Takeaways, action items

When we asked respondents to compare their marketing to their peers, we got a surprising response. A segment of marketers consider themselves good, but inconsistent.

Pie2How does your company’s marketing compare with its green industry peers?

  • Beginner
  • Active learner
  • Proficient
  • Good, but inconsistent
  • Good, but old school
  • Good, and digital savvy toos
  • Expert

Anyone will tell you that you cannot be a good spouse or friend if you are inconsistent. That’s something you need to remember with your digital marketing.

The most important thing is showing up as expected. If you can do that for your audience, good things will come your way.

Here are a few suggested actions:

  1. Become a student of content marketing.
  2. Get a digital marketing strategy that aligns with your business goals.
  3. Consistently implement it.
  4. Grow your audience to grow your business.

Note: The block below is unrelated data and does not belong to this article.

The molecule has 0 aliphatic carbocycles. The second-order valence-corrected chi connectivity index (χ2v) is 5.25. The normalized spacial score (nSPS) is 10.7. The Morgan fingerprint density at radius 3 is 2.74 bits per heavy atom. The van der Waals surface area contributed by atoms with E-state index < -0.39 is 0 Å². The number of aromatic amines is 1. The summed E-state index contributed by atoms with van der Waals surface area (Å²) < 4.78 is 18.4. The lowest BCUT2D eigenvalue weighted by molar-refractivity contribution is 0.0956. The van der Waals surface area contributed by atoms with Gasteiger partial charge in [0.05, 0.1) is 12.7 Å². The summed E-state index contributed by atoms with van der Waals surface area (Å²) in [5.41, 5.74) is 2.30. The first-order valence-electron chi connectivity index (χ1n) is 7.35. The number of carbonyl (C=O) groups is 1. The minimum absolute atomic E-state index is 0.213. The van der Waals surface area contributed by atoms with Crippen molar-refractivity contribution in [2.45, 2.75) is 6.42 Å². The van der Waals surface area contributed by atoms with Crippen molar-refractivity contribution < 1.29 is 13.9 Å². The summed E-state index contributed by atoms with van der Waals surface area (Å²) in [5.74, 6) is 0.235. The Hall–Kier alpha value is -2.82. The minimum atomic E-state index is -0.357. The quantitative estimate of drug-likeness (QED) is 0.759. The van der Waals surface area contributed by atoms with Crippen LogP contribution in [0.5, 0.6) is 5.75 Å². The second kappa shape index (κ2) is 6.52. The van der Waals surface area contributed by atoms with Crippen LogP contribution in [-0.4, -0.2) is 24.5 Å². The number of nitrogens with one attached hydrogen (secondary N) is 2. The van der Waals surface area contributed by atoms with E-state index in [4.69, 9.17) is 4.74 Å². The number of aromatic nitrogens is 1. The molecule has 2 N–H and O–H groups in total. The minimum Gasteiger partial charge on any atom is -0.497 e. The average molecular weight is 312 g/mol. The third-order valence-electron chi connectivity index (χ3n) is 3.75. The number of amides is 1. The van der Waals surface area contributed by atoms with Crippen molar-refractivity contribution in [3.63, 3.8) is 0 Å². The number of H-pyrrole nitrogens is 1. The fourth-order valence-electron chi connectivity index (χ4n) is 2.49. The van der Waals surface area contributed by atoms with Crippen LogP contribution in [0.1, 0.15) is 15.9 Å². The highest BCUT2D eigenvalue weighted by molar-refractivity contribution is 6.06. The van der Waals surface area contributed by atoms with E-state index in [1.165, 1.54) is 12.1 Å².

5. Remember to keep it personal. People trust people more than they trust marketing.

Methodology and key findings

Landscape Management, Landscape Digital Institute and landscape industry consultant Jeff Korhan partnered last year to launch the first landscape industry digital marketing survey, garnering more than a hundred responses.

Survey respondents are a typical cross-section of the industry, with a business mix representing 37% landscape maintenance, 23% design-build or contracting and 14% lawn care.

Key findings:

  • 83% have a website
  • 78% use social media for marketing
  • 67% use Facebook daily
  • 52% practice email marketing
  • 12% have a written digital marketing strategy
  • 6% have defined their ideal customer

Illustration: ©